The unintentionally comic fragment of dialogue quoted above is uttered on the deck of the uber-villain’s uber-yacht, which is anchored… well: we’re never quite sure exactly where the fabulous yacht is anchored, for the world of Tenet – that is to say the geography and the chronology of the world in which Tenet takes place – is only tenuously related to the world in which we live.

Tenet-space appears to be constructed more-or-less exclusively from an assortment of photogenic, exotic, eye-candy-like fragments of geography. Without a Tenet atlas I can’t be entirely certain, but all evidence suggests that there is very little “ordinary” landscape in the world of Tenet, since very little physical space seems to separate the film’s elaborate set pieces. Mumbai and Oslo, London and Kiev, appear to be effectively next door to each other, so effortlessly do the principals move back and forth between these cities. And Tenet-time? Well, anyone who has watched the film’s trailer knows that time in Tenet does not behave like time in our world. And as much as I would like to try and explain how time works there, I am as yet unable to do so – since I have so far seen the film only once.

Which leads to the following, not unreasonable question: can an intelligent, first-time viewer of Tenet expect to make sense of the storyline in a single sitting? The only possible answer is “No, of course not!” – a response which at least helps us to better understand Nolan’s basic approach to his self-scripted epics. Anyone who has watched Nolan’s earlier high concept thrillers, Memento (2000) and Inception (2010), will know that effortless comprehension is an unreasonable expectation for a first viewing of Tenet.

But Nolan wrote and directed those two earlier films, and has made this new film, for a different kind of audience. Nolan’s ideal viewer is someone who is willing, perhaps even eager, to tackle a complex and nearly-incomprehensible storyline, a tale whose plot hinges on a startling central premise – a puzzling, possibly even a mind-blowing premise, one that will shatter the viewer’s until-now-comfortable (but probably incomplete) understanding of the physics of the world that they live in. Nolan counts on the fact that his ideal viewer will, over repeated viewings of his film, work diligently at solving the central cinematic puzzle, spotting the clues, and gradually teasing out the layers of meaning, until – eureka! – a form of understanding has been achieved.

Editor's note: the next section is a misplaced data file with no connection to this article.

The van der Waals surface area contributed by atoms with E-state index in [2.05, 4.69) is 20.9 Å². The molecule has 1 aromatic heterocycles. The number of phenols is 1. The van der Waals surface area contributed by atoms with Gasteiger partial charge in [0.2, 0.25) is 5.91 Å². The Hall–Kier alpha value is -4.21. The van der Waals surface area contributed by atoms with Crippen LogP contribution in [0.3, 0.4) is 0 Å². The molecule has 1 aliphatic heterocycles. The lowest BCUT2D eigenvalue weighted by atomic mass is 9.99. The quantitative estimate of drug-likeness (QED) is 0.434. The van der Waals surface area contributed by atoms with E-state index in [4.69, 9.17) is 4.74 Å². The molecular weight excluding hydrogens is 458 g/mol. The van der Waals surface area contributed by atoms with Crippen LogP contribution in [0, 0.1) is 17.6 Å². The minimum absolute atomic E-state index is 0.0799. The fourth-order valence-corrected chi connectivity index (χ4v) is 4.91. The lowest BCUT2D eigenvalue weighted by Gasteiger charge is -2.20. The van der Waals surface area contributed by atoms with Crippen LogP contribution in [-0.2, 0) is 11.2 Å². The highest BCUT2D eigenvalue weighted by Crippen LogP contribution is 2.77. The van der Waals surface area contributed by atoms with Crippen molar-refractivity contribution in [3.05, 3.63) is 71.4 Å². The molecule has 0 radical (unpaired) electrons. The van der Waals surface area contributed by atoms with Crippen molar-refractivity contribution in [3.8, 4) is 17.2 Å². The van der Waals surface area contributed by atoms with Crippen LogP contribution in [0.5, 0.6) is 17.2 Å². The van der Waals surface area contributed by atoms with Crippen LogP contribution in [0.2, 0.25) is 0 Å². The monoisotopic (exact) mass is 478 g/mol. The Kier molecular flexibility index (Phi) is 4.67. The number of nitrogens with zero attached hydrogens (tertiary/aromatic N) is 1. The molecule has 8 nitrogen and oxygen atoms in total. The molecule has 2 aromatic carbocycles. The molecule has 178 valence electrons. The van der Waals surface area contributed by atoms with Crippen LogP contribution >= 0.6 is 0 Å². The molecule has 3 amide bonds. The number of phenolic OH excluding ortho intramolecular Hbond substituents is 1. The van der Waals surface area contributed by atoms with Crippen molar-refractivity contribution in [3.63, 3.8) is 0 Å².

Watching Tenet is unlike the experience of watching any other new film release; perhaps the closest parallel is the playing of an eagerly anticipated new video game, a game written and programmed by a team of technically-sophisticated adepts who have worked on it in seclusion over a period of years. Such games are constructed with multiple levels, and offer a carefully-calibrated sequence of clues and other intermediate rewards. Players of these games expect them to be complex puzzles, and are prepared to work hard at finding the solution. Anything less, anything easier, would be an intense disappointment. I have no doubt that, in much the same way, fans of Nolan’s Tenet (and there will be many of them) will work away diligently until, after repeated viewings, they finally master this latest film.

My rating? Seven out of tenet.